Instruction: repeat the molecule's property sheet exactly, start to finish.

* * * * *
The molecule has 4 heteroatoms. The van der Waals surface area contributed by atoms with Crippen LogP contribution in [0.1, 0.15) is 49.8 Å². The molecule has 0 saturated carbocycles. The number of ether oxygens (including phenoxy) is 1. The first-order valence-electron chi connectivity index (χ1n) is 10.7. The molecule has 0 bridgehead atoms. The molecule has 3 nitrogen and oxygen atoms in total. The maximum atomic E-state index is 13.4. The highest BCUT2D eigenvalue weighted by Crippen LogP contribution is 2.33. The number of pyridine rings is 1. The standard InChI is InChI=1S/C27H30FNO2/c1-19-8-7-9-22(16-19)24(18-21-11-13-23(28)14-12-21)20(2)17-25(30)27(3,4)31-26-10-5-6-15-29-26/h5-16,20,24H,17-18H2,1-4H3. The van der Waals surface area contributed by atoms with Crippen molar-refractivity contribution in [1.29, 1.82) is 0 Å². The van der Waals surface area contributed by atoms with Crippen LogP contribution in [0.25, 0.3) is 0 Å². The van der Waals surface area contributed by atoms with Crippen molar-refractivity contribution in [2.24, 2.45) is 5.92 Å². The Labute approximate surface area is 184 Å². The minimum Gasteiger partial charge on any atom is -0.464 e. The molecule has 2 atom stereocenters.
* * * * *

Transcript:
The molecule has 4 heteroatoms. The van der Waals surface area contributed by atoms with Crippen LogP contribution in [0.1, 0.15) is 49.8 Å². The molecule has 0 saturated carbocycles. The number of ether oxygens (including phenoxy) is 1. The first-order valence-electron chi connectivity index (χ1n) is 10.7. The molecule has 0 bridgehead atoms. The molecule has 3 nitrogen and oxygen atoms in total. The maximum atomic E-state index is 13.4. The highest BCUT2D eigenvalue weighted by Crippen LogP contribution is 2.33. The number of pyridine rings is 1. The standard InChI is InChI=1S/C27H30FNO2/c1-19-8-7-9-22(16-19)24(18-21-11-13-23(28)14-12-21)20(2)17-25(30)27(3,4)31-26-10-5-6-15-29-26/h5-16,20,24H,17-18H2,1-4H3. The van der Waals surface area contributed by atoms with Crippen molar-refractivity contribution in [1.29, 1.82) is 0 Å². The van der Waals surface area contributed by atoms with Crippen LogP contribution in [0.25, 0.3) is 0 Å². The van der Waals surface area contributed by atoms with Crippen molar-refractivity contribution in [2.24, 2.45) is 5.92 Å². The Labute approximate surface area is 184 Å². The minimum Gasteiger partial charge on any atom is -0.464 e. The molecule has 2 atom stereocenters.